Wednesday, July 25, 2018

Oral Language across the curriculum

This workshop presented by Sheena Cameron and Louise Dempsey aimed "to support teachers to include more quality 'learning talk' in the classroom and to embed purposeful oral language opportunities across the curriculum." This was timely PD for my Teaching as Inquiry with my focus on developing Oral Language.

We started the session with the Talking strip - Introductions' by turning to a partner and by follow the steps on the strip.

We can use oral language strips to get children talking and using full sentences. Explicit teaching can include using pictures - lips closed, eyes open, ears listening etc.

The types of talk:
1. Exploratory talk (to help us understand and develop ideas)
2. Presentational talk (to share ideas and information and to entertain others)
3. Conversational talk (to build relationships)

Types of listening:
1. Informational listening (to obtain information and understand ideas)
2. Critical listening (to evaluate ideas and form opinions)
3. Appreciative listening (listen for enjoyment)
4. Responsive listening (listen to build relationships)

Establishing a 'think, pair, share' culture. Move away from the 'hands-up' approach as it is controlled by the teacher and severely limits student talk. This often results in a small group dominating the talk in a competitive manner.

Listening activity ideas:
1. Partner activity: call a friend - pretend to talk on the phone to a friend about something. Sit back to back and share.
2. Barrier games - making shapes, use a barrier to hide. Two students have the same bag of sticks. One student makes a shape, the other has to make the same shape through listening to the other's description. Another one is the Pizza barrier game where one has to explain to the other how to add pieces on the pizza.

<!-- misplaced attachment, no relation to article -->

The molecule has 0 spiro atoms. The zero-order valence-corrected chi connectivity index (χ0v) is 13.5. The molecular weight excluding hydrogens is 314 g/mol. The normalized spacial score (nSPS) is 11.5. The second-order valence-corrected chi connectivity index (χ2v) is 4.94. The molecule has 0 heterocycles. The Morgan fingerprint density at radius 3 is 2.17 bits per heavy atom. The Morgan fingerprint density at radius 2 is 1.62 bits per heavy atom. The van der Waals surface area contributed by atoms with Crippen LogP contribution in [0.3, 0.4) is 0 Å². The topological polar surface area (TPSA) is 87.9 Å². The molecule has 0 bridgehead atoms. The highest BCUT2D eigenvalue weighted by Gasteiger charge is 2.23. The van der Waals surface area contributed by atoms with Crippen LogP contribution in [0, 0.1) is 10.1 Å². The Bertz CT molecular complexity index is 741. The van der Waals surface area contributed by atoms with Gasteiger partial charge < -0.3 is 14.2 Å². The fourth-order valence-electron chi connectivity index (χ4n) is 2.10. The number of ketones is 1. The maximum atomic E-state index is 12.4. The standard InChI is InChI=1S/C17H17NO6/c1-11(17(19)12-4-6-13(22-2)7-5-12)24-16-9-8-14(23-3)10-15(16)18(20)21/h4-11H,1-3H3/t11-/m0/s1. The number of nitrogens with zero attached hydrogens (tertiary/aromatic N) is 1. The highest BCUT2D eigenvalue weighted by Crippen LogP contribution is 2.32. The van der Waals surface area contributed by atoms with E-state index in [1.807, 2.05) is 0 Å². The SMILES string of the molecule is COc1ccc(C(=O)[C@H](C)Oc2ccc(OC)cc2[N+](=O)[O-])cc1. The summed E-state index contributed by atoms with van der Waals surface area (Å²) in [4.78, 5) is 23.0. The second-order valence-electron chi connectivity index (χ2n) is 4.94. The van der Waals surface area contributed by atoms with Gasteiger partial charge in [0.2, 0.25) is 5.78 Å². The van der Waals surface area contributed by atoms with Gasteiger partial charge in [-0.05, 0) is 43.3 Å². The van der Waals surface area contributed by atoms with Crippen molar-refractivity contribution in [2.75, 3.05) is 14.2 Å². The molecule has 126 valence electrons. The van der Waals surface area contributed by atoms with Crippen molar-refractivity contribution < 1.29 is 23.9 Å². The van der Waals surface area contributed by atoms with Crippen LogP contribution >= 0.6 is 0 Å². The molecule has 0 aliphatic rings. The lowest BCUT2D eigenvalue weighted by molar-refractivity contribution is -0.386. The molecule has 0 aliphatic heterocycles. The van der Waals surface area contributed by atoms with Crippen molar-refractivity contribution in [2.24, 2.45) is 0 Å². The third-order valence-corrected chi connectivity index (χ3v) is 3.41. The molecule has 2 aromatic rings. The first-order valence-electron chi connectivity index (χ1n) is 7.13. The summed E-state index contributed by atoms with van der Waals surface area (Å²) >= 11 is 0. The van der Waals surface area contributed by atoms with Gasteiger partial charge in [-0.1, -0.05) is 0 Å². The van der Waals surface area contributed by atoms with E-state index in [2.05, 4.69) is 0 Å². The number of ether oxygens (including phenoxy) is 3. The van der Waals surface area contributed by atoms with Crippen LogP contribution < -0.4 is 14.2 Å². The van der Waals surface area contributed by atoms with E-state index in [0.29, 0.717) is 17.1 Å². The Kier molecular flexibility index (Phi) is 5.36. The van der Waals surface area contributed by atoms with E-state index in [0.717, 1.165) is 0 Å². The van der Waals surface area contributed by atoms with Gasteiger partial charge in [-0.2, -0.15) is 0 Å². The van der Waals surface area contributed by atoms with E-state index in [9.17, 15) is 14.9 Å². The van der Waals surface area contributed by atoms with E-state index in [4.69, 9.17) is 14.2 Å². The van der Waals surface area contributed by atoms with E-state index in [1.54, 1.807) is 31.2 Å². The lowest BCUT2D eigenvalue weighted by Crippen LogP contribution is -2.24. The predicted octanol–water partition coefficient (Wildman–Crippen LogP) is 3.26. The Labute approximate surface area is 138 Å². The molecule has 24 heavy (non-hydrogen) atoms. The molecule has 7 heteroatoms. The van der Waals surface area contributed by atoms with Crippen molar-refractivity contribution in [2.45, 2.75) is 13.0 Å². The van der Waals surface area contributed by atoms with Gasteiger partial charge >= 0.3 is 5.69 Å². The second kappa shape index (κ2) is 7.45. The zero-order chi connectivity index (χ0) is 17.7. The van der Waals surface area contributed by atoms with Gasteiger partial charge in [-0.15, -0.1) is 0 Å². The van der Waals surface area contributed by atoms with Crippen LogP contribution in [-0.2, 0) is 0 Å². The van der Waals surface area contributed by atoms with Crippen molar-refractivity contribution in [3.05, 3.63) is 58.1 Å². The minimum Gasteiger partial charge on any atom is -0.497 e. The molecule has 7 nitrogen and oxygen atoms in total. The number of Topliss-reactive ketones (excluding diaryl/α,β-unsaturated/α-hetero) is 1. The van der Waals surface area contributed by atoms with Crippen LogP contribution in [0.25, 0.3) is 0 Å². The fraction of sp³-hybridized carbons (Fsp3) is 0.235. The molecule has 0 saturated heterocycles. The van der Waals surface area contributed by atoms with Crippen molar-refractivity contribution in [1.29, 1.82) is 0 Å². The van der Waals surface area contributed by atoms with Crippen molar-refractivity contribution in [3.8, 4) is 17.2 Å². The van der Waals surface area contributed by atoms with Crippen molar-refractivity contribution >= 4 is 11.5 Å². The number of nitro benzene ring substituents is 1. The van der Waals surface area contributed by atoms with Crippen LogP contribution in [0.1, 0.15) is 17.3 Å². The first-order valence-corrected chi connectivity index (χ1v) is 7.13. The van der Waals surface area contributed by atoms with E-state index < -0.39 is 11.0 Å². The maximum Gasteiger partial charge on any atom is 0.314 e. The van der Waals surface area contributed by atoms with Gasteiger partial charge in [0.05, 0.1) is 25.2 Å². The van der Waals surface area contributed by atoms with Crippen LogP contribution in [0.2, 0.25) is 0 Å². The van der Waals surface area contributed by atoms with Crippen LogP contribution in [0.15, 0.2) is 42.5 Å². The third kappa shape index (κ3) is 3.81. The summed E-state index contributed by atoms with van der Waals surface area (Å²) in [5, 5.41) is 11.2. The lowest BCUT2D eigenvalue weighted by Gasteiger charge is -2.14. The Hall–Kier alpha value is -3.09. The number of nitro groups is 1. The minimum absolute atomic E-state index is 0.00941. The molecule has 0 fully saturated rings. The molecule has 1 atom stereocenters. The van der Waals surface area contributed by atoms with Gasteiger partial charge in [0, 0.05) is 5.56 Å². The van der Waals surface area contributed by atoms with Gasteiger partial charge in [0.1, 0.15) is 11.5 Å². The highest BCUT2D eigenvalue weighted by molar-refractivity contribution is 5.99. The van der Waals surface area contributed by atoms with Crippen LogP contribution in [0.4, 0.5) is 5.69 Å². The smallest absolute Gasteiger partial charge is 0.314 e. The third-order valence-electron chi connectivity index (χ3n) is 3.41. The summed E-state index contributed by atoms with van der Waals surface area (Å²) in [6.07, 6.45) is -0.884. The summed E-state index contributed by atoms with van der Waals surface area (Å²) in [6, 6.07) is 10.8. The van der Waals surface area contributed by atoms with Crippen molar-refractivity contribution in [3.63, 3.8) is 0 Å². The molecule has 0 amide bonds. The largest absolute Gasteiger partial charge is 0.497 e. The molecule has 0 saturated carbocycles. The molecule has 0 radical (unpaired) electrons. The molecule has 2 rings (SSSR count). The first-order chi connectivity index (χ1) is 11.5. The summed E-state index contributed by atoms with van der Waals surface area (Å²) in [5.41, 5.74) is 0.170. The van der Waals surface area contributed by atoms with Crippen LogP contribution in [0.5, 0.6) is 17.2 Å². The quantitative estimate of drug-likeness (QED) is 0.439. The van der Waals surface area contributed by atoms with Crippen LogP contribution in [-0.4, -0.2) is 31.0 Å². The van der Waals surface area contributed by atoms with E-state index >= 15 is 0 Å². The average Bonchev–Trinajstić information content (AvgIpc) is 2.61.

Asking more open questions using:
1. Question strip
2. I wonder...?

Students should be talking in full sentences and elaborating on ideas...

Some elaboration questions / Prompts:
- Tell us more about...
- Why do you think that?
- Can you give us an example?
- What is your evidence?
- Can you justify your opinion?
- I have another example...
- I have a different idea...

Some alternatives to questions:
1. Students sit in a circle. Introduce a talk topic. Students use a microphone for taking turns to talk and to generate questions.
2. Shared Reading - predictions from cover. Do think-pair-share. Move away from hands up.
3. Make a suggestion - "My idea is ..." can help with getting students into a discussion

Talking groups:
Use different groupings to increase opportunities for student talk
1. Think, pair, share (partners)
Pausing in a lesson engage students in 'think,pair, share' and benefit both students and teacher as students shift from passive to active learning.
- Think:  allow students five seconds to think of what they will say
- Pair: students talk for a short time with a partner. Teacher can end talking time with simple countdown from five
- Share: a range of students can share back responses when appropriate and not necessary every time students talked to a partner.

2. Think, pair, square
Instead of sharing back as a class, partners can turn and face another pair and then share as four. Students can listen to ideas from one pair and summarise/add and new idea/ask a question.

3. Doughnut circle
Students sit or stand in two circles, outside one faces inward and inside one outward, so that all is facing a partner. Each student have a turn to speak. When it is time to change partners the teacher could call 'switch'. The inside circle then moves one partner to the left.